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Crop Circle Mystery Solved

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Crop Circle Mystery Solved

Post by Cloud on Tue Jul 31, 2018 12:12 am

Most crop circles are manmade but ‘experts’ maintain that there is a distinct difference between manmade and non-manmade circles. The basis of this conclusion is a wealth of evidence and theories. Leila Sattary finds out whether there is any truth behind the science of crop circles

Crop circles, usually found in Southern England, are beautiful and often highly complex designs made by the flattening of the crops in circular patterns. Last year, in Wiltshire alone, over 70 crop circles appeared during the summer months.


Image Credit : The Crop Circle Connector Source
^ A crop circle which appeared in  Cley Hill, Nr Warminster, Wiltshire. UK. Reported 18th July.
The crop circle appeared on a farm which had no access to public.

There is some history of crop circles prior to 1960 but they have only become common and mysterious during the last 50 years. As the patterns grew increasingly sophisticated and frequent, theories ranged from the circles being landing spots or even encrypted messages from UFOs, or natural phenomenon created by magnetic fields or whirlwinds.

The mystery unravelled in 1991 when Doug Bower and Dave Chorley, landscape artists from Southampton, claimed to be responsible for making all of the crop circles in England. The increased complexity of the crop circles over the years was intended to quash theories that they could be caused by natural phenomenon and reinforce their intended UFO hoax. The hoaxers finally gave in by an announcement to the press after Bower’s wife had accused him of adultery following the many nights he went missing and the high mileage on his car.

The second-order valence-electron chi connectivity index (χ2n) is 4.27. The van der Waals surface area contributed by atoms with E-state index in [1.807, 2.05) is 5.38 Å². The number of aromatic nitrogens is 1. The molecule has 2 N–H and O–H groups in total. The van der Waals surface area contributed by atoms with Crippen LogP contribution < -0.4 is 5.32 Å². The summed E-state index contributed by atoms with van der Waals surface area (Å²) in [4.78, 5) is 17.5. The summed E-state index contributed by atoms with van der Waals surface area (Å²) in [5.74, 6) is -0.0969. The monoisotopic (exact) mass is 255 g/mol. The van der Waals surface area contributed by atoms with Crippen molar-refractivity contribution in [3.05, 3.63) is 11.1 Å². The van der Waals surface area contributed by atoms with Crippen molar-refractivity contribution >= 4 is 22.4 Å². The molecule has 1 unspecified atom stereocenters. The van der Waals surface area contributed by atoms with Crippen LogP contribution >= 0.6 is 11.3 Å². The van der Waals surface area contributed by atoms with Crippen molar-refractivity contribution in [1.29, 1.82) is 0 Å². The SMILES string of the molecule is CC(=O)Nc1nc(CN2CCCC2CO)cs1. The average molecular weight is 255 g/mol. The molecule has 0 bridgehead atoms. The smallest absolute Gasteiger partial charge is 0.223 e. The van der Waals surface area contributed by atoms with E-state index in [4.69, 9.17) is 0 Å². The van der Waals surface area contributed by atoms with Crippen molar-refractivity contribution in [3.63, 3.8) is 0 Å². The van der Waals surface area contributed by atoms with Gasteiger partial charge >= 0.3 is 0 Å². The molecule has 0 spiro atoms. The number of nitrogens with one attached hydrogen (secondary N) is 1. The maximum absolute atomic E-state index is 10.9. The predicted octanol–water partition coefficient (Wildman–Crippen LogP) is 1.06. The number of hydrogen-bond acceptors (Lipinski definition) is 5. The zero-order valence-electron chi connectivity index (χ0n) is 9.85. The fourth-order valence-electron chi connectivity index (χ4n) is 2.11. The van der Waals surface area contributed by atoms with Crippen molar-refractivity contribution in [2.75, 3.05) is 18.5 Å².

In recent years, manmade crop circles have continued to be created for fun or advertising purposes. Those who make crop circles appear to be attracted to elegant interpretations of mathematical formulae. Mathematic themed crop circles include Euler’s formula, the number pi (up to an accuracy of 10 digits) and a number of other fractal icons like Koch curves and Mandelbrot sets. Taking advantage of their popularity, brands including Pringles crisps, Orange mobile, Firefox and even the Richard and Judy daytime show have employed ‘circle-makers’ to advertise their logos in crops.

However, many people still believe that some crop circles are not manmade. The campaign is led by cerealogists (those who study crop circles) at the BLT Research group in the US. They claim to have found that in crop circles, the nodes of the crops are enlarged or even exploded and at a rate that is more concentrated in the centre than the outskirts of the circle. This piece evidence is the basis of many theories of electromagnetic energy and ion plasma vortexes. The group also study unnatural bending of stalks, seed malformation and germination effects and clay crystallisation and have gathered a wealth of data from crop circles around the world.


At first glance, their work seems interesting or could even convince a sceptical mind that there is more to the story than creative hoaxers. However, three key points about the work of the BLT group worry me. The first is that while there is correlation between effects, this does not tell them anything about the causation – this is a fundamental mistake in their analysis. The second problem is the potential conflict of interest – the research group and the people they associate with make a lot of money out of the belief that crop circles are mysterious. American tour groups have been known to pay $2,000 to view crop circles, and theorists continue to make money from books and articles they publish as ‘experts in the field’ (pun intended). The third aspect that makes me wary is that if there really was any scientific merit in BLT’s work then surely scientists would be interested and active. Curiosity driven scientists are not known for avoiding mysterious problems. The fact that there has been almost zero peer reviewed research into crop circles makes me think that scientists are simply not interested in crop circles – they see them as so obviously a hoax.



Source/Full Article. Labnews.co.uk

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